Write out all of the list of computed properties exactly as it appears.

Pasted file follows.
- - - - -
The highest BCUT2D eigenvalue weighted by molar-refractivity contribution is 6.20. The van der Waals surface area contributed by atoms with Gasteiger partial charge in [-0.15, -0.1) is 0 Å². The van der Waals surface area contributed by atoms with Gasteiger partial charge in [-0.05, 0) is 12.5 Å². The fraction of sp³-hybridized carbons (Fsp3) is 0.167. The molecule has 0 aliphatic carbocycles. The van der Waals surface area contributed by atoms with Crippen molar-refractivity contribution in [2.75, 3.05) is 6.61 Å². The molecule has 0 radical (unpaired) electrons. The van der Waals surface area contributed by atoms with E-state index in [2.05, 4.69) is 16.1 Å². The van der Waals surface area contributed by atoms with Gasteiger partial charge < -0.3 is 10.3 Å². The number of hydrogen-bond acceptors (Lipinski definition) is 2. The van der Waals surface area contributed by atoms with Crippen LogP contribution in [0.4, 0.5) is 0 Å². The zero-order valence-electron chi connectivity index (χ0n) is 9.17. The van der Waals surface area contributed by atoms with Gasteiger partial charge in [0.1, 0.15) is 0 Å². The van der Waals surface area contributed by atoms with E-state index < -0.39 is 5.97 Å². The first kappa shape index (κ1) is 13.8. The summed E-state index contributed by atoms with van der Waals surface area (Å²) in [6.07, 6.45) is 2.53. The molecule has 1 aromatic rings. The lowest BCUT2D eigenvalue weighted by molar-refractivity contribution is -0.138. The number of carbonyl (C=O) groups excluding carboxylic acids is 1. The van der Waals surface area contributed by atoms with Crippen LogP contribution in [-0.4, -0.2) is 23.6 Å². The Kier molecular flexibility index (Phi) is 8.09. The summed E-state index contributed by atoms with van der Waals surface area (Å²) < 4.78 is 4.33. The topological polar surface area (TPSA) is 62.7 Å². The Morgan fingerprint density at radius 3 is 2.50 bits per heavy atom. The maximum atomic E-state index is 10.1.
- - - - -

The highest BCUT2D eigenvalue weighted by molar-refractivity contribution is 6.20. The van der Waals surface area contributed by atoms with Gasteiger partial charge in [-0.15, -0.1) is 0 Å². The van der Waals surface area contributed by atoms with Gasteiger partial charge in [-0.05, 0) is 12.5 Å². The fraction of sp³-hybridized carbons (Fsp3) is 0.167. The molecule has 0 aliphatic carbocycles. The van der Waals surface area contributed by atoms with Crippen molar-refractivity contribution in [2.75, 3.05) is 6.61 Å². The molecule has 0 radical (unpaired) electrons. The van der Waals surface area contributed by atoms with E-state index in [2.05, 4.69) is 16.1 Å². The van der Waals surface area contributed by atoms with Gasteiger partial charge < -0.3 is 10.3 Å². The number of hydrogen-bond acceptors (Lipinski definition) is 2. The van der Waals surface area contributed by atoms with Crippen LogP contribution in [0.4, 0.5) is 0 Å². The zero-order valence-electron chi connectivity index (χ0n) is 9.17. The van der Waals surface area contributed by atoms with Gasteiger partial charge in [0.1, 0.15) is 0 Å². The van der Waals surface area contributed by atoms with E-state index < -0.39 is 5.97 Å². The first kappa shape index (κ1) is 13.8. The summed E-state index contributed by atoms with van der Waals surface area (Å²) in [6.07, 6.45) is 2.53. The molecule has 1 aromatic rings. The lowest BCUT2D eigenvalue weighted by molar-refractivity contribution is -0.138. The number of carbonyl (C=O) groups excluding carboxylic acids is 1. The van der Waals surface area contributed by atoms with Crippen LogP contribution in [-0.4, -0.2) is 23.6 Å². The Kier molecular flexibility index (Phi) is 8.09. The summed E-state index contributed by atoms with van der Waals surface area (Å²) < 4.78 is 4.33. The topological polar surface area (TPSA) is 62.7 Å². The Morgan fingerprint density at radius 3 is 2.50 bits per heavy atom. The maximum atomic E-state index is 10.1.